This Scion Of Standard Oil Is Ditching Her ExxonMobil Stock

John D. Rockefeller's great-granddaughter doesn't want shares in a company that's "really hurting the world."
Neva Rockefeller Goodwin speaks at a ceremony in Mount Desert, Maine, May 22, 2015.
Neva Rockefeller Goodwin speaks at a ceremony in Mount Desert, Maine, May 22, 2015.

Neva Rockefeller Goodwin was born into a family whose ancestors built the American oil industry. But now she's taking steps to direct some of the family's considerable wealth away from oil and toward addressing climate change.

Goodwin, the great-granddaughter of oil magnate John D. Rockefeller, recently gave away all her stock in ExxonMobil to one of the family's foundations. The Rockefeller Family Fund, led by other descendants of the late oil baron, sold the stocks for $400,000 and will use the proceeds for its environmental work.

Goodwin is an economist with a focus on sustainable development. She's also the co-director of the Global Development and Environment Institute at Tufts University. She was inspired by the recent reporting from Inside Climate News and the Los Angeles Times that found that Exxon's experts knew that burning fossil fuels was causing climate change, but the company hid that information for decades and publicly worked to undermine the science. Exxon has denied the assertions and says the reporting mischaracterizes the company's position on climate change.

Her decision to dump her shares in the company, Goodwin says, was both a financial matter and a moral one, as fossil fuels are no longer a sound investment. "This was practical move, as well as one driven by my sense of what's wrong and right in the world," Goodwin told The Huffington Post.

Her great-grandfather's company, Standard Oil, was split following a 1911 Supreme Court antitrust case, out of which emerged Exxon. Rockefeller's holdings in the company were part of the fortune he amassed in his lifetime.

Goodwin's Exxon shares had been placed in a trust for her in 1954, she said. And while she doesn't feel "deeply identified with Exxon," she said she does "feel some heightened sense of responsibility."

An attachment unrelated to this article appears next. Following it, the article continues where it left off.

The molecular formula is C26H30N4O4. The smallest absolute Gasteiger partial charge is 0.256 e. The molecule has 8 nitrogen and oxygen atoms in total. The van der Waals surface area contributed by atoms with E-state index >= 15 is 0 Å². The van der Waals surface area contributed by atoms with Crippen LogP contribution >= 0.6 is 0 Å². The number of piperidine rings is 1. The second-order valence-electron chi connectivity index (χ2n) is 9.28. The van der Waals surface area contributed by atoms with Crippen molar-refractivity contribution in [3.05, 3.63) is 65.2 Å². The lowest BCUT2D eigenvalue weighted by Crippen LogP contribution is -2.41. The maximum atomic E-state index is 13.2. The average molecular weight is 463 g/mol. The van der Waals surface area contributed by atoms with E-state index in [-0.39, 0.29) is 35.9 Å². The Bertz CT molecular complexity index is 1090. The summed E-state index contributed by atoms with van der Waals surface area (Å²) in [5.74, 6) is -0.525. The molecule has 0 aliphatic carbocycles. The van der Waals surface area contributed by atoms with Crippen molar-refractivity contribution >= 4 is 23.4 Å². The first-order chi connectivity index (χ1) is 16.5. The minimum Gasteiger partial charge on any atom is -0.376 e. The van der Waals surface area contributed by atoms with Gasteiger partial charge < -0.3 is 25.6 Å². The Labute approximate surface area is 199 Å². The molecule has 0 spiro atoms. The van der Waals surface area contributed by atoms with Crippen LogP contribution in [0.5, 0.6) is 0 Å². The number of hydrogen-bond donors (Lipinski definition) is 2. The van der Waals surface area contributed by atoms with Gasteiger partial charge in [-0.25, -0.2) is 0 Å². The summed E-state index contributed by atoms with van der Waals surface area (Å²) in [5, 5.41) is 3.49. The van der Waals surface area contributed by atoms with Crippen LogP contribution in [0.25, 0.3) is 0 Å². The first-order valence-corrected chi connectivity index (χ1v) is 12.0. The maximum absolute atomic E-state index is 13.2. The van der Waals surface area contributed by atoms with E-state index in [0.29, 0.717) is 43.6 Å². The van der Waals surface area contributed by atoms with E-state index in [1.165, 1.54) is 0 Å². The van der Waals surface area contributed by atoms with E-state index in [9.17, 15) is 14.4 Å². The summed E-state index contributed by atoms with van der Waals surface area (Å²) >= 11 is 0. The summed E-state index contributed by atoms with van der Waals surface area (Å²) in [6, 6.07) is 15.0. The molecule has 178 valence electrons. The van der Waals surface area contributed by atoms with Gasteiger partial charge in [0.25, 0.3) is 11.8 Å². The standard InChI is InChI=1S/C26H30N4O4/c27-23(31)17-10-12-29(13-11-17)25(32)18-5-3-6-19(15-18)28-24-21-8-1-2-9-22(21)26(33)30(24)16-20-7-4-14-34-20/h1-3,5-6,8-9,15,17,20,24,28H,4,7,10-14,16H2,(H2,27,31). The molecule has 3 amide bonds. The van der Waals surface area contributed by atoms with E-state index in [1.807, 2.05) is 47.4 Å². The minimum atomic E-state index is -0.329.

"There's a strong argument that the use of fossil fuels had a big role in increasing standards of living. That's all good, but that was the 20th century," Goodwin said. "I'm not happy owning stocks that have benefited me in the past, but [that] are really hurting the world in the present and the future."

She likes to think that her great-grandfather would have seen the need to shift away from fossil fuels, too. "He was a very, very clear-eyed and practical person," she said. "I am certain that faced with the realities, he would say, 'Of course we have to invest heavily in alternative sources of energy.' It's the practical answer."

In the past, Goodwin and other relatives tried to sway the company as shareholders, lobbying its leaders to pay attention to climate change. But they were not successful. In February, Goodwin announced her decision to drop her Exxon stock in an op-ed for the Los Angeles Times.

She's not sure that abandoning the holdings outright will have much of an impact either.

"They are pretty darn impervious to what anybody thinks," she said.

But she hopes that the recent reporting on the company will help.

"If all these things together create a groundswell of public opinion, that may finally get to the point where Exxon has to pay attention," Goodwin said. "They have been very good at not paying attention for decades."

Before You Go

1. The unprecedented recent increase in carbon emissions.

How Scientists Know Climate Change Is Happening

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